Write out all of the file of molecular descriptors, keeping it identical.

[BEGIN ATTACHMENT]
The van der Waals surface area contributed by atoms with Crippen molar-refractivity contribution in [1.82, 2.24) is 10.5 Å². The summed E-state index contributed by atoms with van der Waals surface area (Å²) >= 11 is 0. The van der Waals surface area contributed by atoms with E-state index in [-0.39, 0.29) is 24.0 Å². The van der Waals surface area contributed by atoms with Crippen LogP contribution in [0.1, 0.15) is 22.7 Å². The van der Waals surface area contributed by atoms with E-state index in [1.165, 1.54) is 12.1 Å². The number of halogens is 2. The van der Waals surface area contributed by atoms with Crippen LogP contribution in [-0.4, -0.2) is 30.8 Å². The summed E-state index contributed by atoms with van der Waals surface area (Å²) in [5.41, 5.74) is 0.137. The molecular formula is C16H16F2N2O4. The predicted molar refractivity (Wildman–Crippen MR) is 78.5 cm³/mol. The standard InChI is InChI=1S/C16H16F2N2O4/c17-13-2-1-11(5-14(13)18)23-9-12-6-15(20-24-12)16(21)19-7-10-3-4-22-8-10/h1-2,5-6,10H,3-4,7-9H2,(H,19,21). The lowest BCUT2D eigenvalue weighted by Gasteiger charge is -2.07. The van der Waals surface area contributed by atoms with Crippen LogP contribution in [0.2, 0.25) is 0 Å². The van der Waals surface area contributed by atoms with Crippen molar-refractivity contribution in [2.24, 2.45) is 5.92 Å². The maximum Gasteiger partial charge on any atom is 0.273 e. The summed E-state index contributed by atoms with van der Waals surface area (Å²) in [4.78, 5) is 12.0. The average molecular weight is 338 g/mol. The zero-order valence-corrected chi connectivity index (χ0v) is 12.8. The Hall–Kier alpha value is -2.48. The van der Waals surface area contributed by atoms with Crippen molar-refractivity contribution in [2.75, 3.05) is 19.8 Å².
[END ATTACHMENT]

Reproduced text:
The van der Waals surface area contributed by atoms with Crippen molar-refractivity contribution in [1.82, 2.24) is 10.5 Å². The summed E-state index contributed by atoms with van der Waals surface area (Å²) >= 11 is 0. The van der Waals surface area contributed by atoms with E-state index in [-0.39, 0.29) is 24.0 Å². The van der Waals surface area contributed by atoms with Crippen LogP contribution in [0.1, 0.15) is 22.7 Å². The van der Waals surface area contributed by atoms with E-state index in [1.165, 1.54) is 12.1 Å². The number of halogens is 2. The van der Waals surface area contributed by atoms with Crippen LogP contribution in [-0.4, -0.2) is 30.8 Å². The summed E-state index contributed by atoms with van der Waals surface area (Å²) in [5.41, 5.74) is 0.137. The molecular formula is C16H16F2N2O4. The predicted molar refractivity (Wildman–Crippen MR) is 78.5 cm³/mol. The standard InChI is InChI=1S/C16H16F2N2O4/c17-13-2-1-11(5-14(13)18)23-9-12-6-15(20-24-12)16(21)19-7-10-3-4-22-8-10/h1-2,5-6,10H,3-4,7-9H2,(H,19,21). The lowest BCUT2D eigenvalue weighted by Gasteiger charge is -2.07. The van der Waals surface area contributed by atoms with Crippen LogP contribution in [0.2, 0.25) is 0 Å². The van der Waals surface area contributed by atoms with Crippen molar-refractivity contribution in [2.24, 2.45) is 5.92 Å². The maximum Gasteiger partial charge on any atom is 0.273 e. The summed E-state index contributed by atoms with van der Waals surface area (Å²) in [4.78, 5) is 12.0. The average molecular weight is 338 g/mol. The zero-order valence-corrected chi connectivity index (χ0v) is 12.8. The Hall–Kier alpha value is -2.48. The van der Waals surface area contributed by atoms with Crippen molar-refractivity contribution in [2.75, 3.05) is 19.8 Å².